United States Senate candidate Jason Kander hopes to speak to students on equal footing — as a fellow millennial.
Current Missouri Secretary of State and Democratic nominee for senate Kander spoke at the Winifred Moore Auditorium Tuesday. According to Kander, who is 35, he is the first millennial to be elected to statewide office in the U.S.
“I am a member of the same generation as you. Being a millennial is one of the perspectives that I take to and it’s really the perspective I would like to use to speak with you today because it is clearly your perspective,” Kander said.
The organization that brought Kander to campus was Webster Votes, a committee designed to get students involved in fall 2016 election events. The committee has so far organized debate watching parties and a voter registration event that registered 40 students. They are also planning to bring other speakers to campus and provide transportation to the polls on election day.
Director of student engagement Jennifer Stewart brought members of the committee together last semester to create cohesion among election events on campus.
“In the past, there wasn’t really a central place to get everything you need to know about all the election events happening on campus,” Stewart said.
Committee member and history department chair Warren Rosenblum initiated contact with both candidates vying for the U.S. senatorial seat in November. Rosenblum eached out to Webster alumnus and St. Louis County Director of Elections Eric Fey to find the best way to reach the candidates.
The committee hoped to bring Kander’s opponent Roy Blunt to campus as well. Rosenblum said although Blunt’s office was easier to reach, the campaign, ultimately, did not follow through.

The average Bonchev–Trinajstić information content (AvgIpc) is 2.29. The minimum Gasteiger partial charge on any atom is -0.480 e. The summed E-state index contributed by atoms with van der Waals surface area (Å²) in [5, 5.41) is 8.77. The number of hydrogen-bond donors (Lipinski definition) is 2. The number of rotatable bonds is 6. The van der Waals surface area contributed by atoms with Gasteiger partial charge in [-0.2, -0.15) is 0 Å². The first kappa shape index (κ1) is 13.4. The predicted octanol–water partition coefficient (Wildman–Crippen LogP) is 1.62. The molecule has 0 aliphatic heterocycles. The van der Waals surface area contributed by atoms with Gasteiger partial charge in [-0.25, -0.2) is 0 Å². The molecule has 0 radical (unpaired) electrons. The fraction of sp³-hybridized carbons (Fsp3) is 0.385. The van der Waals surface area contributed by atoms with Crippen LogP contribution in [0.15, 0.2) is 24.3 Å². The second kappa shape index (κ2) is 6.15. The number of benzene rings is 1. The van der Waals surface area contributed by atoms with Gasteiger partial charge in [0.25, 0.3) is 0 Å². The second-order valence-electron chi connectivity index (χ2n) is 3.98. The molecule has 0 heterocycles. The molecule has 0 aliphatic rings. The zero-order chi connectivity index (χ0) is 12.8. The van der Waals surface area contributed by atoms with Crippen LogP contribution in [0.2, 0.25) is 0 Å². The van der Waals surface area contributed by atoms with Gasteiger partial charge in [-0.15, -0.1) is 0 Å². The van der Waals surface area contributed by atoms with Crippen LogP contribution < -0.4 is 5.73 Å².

Kander’s speech emphasized the difference between himself and “career politicians” in Washington like Blunt. His youth has allowed the candidate to present himself as an alternative in Washington who is not beholden to special interests.
“I want to talk to you all, more than anything, about how our generation can change that,” Kander said.
Before his political debut, Kander was deployed to Afghanistan while serving in the Army National Guard. He then graduated from law school and went on to serve in the Missouri legislature as a representative from 2008 to 2012 before becoming secretary of state.
Kander did not take his opponent directly to task during the speech. Instead, he discussed the student debt crisis and how Washington cannot effectively respond to the issue as his main point.
“I think people will stand in front of a millennial audience and talk about this because they think it’s the only thing you care about,” Kander said. “But truthfully, for anyone who is struggling with college debt there is a good chance they are concerned about the minimum wage and income equality. Americans experience these issues as they relate to their lives.”
International relations sophomore Isaiah Santiago went to the speech out of more than just curiosity about Kander.
“I was interested in what he had to say to us – the small liberal arts college,” Santiago said. “I think he’s brought a good conversation to Mr. Blunt and I think Blunt has handled it horribly. His policy reflects the millennial outlook on life. He’s young and he’s a veteran – you don’t find that in Washington.”
Junior marketing major Megan Price, who joined the Webster Votes committee in August, said 106 people attended Kander’s visit.
“I noticed a general interest among students who were concerned about politics, not just voting Democratic or Republican,” Price said. “There is a group of people at Webster who are very engaged who take the time to educate themselves and the attendance we’ve had at these events reflects that.”
Price also said the first debate-watching party Sept. 26 was a standing-room-only event.
Go to http://webter.edu/campus-life/vote to view remaining events on campus before the general election Nov. 8.